Many thanks for your patience. Whilst there is nothing specific in law which says what the employer should use in these circumstances, as a starting point it would be the employee’s contracted position, so whatever is in their contract. However, there may be a situation where an employee’s actual job bears no direct resemblance to what is in their contract. What a tribunal would then look at is whether their current job is on which has become their contracted position, in effect replacing their contractually defined one. This does not simply happen if they have been doing a job for a specific amount of time or at the time the restructure is happening. To be able to request that their current position is taken into account the employee must be able to argue that it has become their contracted role through ‘custom and practice’.
There is a principle in employment law where terms may become implied into an employment contract by ‘custom and practice’. This makes them contractually binding even if they are not written down anywhere. This area of law is rather complex and it is usually only down to the courts to establish with certainty if something had become an implied term. Nevertheless, it does not prevent employees from directly raising this argument with their employers.
The basic requirement for implying terms is the presumed intention of the parties, in other words - did the employer and employee intend for the terms in question to be treated as contractual. In general, a practice would need to have been clearly communicated and consistently applied for a substantial period of time before it can be considered an implied contractual term. Therefore, something that is uncertain, not communicated properly, not been applied consistently or has just been around for a few months is unlikely to qualify.
Case law has suggested that the following are important factors when considering whether a term has become implied in a contract:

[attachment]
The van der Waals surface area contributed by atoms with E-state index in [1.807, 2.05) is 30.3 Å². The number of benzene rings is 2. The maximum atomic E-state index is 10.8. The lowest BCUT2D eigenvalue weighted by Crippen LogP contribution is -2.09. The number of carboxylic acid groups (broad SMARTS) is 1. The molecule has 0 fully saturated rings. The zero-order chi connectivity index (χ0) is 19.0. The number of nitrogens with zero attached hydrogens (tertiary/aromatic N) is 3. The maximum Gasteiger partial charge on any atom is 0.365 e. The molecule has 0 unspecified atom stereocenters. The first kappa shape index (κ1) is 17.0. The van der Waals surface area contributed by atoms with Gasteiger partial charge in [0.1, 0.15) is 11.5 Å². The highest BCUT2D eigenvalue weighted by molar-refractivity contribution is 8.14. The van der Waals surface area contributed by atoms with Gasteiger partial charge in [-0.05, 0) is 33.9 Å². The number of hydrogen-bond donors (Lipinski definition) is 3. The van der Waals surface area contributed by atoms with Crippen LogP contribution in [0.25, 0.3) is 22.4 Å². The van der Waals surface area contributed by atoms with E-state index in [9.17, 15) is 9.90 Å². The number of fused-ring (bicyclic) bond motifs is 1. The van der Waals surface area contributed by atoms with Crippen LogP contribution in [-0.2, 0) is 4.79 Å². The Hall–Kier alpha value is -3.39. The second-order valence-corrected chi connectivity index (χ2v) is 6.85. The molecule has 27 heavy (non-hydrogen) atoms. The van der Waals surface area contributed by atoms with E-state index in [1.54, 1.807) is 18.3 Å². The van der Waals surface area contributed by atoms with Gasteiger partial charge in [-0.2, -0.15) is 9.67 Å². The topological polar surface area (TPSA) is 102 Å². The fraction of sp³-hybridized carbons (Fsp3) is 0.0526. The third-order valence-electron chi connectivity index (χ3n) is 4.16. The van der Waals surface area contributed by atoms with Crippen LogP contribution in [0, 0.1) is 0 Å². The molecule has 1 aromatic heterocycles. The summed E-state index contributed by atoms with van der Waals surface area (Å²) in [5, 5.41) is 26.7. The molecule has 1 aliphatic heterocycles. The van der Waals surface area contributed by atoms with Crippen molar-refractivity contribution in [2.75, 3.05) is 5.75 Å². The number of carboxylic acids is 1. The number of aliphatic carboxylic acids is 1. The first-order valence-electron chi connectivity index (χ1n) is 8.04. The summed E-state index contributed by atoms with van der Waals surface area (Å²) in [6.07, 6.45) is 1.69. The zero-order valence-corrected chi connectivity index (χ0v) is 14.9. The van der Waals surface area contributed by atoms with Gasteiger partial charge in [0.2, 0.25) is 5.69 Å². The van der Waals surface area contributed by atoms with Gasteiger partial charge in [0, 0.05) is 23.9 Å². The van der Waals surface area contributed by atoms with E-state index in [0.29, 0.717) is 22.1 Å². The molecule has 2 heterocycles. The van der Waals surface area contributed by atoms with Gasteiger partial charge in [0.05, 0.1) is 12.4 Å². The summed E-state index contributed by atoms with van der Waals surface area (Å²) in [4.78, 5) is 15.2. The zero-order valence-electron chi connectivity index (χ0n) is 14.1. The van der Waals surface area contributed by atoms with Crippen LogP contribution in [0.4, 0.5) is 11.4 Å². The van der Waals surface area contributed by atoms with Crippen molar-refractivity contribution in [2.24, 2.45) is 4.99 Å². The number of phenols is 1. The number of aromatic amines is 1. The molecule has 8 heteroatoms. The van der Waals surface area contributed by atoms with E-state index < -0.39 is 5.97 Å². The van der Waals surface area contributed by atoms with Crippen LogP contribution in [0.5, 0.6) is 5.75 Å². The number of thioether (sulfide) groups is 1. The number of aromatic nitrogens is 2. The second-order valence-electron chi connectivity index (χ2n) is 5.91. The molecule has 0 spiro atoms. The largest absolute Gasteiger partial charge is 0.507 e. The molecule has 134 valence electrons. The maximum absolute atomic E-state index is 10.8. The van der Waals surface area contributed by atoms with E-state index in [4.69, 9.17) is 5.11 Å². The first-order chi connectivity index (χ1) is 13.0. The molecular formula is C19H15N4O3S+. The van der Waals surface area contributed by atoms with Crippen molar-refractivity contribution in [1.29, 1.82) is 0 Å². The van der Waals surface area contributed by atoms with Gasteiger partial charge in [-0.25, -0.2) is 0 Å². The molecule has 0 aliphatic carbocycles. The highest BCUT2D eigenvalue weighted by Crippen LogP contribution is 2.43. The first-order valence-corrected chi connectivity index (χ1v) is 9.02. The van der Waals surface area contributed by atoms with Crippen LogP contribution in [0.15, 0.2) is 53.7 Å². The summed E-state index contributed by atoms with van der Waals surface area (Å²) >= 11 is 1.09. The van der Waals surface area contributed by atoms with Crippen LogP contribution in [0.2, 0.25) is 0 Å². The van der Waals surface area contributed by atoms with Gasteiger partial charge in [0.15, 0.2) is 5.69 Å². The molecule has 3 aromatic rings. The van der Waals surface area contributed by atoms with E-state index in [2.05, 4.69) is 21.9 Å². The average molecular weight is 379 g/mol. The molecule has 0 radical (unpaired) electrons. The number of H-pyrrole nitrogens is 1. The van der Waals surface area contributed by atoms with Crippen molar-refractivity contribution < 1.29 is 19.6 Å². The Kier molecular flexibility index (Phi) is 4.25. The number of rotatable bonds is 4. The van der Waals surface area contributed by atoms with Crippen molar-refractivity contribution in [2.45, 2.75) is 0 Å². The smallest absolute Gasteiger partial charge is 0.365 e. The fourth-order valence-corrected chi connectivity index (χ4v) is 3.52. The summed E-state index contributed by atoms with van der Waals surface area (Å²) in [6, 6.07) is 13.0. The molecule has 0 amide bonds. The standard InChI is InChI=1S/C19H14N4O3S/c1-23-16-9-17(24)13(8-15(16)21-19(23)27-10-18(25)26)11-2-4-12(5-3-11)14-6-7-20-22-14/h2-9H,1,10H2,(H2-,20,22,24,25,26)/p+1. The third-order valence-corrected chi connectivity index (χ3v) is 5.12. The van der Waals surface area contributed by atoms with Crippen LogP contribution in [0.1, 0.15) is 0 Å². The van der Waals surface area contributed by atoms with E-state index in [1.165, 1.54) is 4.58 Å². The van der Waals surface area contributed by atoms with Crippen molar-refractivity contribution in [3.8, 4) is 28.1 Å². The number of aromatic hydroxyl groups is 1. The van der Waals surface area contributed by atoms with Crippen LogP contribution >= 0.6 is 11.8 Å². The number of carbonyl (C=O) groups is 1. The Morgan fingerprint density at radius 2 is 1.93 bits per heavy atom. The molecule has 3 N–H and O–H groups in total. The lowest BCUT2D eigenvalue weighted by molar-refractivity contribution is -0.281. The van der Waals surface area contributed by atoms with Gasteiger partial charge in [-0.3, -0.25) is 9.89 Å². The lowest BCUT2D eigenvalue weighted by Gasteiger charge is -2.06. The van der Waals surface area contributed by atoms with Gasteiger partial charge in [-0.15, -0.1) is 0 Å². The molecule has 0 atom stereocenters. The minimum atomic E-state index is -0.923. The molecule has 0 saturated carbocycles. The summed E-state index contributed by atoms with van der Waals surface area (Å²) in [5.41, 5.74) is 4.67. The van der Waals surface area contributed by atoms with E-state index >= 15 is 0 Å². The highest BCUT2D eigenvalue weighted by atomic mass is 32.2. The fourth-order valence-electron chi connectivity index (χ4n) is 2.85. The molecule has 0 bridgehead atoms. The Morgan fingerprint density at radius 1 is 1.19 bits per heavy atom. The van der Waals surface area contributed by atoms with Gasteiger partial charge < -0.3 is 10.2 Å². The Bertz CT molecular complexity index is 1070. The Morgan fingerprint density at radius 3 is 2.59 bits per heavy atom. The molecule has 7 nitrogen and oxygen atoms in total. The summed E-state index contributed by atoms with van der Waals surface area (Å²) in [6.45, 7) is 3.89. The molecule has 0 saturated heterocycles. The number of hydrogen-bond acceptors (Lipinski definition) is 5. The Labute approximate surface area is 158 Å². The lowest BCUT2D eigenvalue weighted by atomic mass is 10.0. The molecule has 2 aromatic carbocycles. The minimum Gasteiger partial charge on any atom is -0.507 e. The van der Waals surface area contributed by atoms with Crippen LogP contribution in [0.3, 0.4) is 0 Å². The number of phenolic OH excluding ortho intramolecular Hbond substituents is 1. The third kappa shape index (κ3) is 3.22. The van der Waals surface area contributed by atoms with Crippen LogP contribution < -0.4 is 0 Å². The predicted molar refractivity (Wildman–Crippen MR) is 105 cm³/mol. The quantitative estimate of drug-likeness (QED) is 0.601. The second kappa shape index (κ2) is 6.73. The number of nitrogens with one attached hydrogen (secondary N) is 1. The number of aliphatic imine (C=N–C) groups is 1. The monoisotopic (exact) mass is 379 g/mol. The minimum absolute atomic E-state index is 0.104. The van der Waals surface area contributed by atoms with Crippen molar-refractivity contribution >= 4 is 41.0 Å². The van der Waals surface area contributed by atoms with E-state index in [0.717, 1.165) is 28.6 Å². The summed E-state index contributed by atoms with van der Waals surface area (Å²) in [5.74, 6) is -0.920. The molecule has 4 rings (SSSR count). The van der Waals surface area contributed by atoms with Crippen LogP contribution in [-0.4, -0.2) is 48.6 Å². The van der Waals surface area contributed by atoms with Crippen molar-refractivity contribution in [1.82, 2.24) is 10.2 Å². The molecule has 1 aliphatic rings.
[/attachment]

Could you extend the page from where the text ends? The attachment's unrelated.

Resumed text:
· On how many occasions, and over how long a period, the terms in question have been applied - the more times they have been applied and the longer the period over which this has occurred, the stronger the argument they had become implied into the contract
· Whether the terms are always the same - large differences will make the argument they had become implied weaker
· The extent to which the terms are publicised generally - there must be widespread knowledge and understanding amongst the workforce that such terms were being applied
You may tell the employer that you believe the term or practice you are relying on has been implied into the contract through 'custom and practice' and see what they say. They could of course deny that and refuse to discuss the matter and if that is the case then you can only realistically challenge this by taking your case to an employment tribunal, although you are free to raise a grievance with the employer first to try and deal with this internally.
The issue here is that with less than 2 years service your rights are rather limited as the only way to challenge this would if you were dismissed and claim unfair dismissal or resign and claim constructive dismissal – both of which require 2 years service which unfortunately you do not have. So you can raise the argument but not legally challenge it.
I hope this has answered your query. I would be grateful if you could please take a second to leave a positive rating by selecting 3, 4 or 5 stars - this is an important part of our process and recognises the time I have spent assisting you. If you still need me to clarify anything else, please get back to me on here and I will assist further as best as I can. Thank you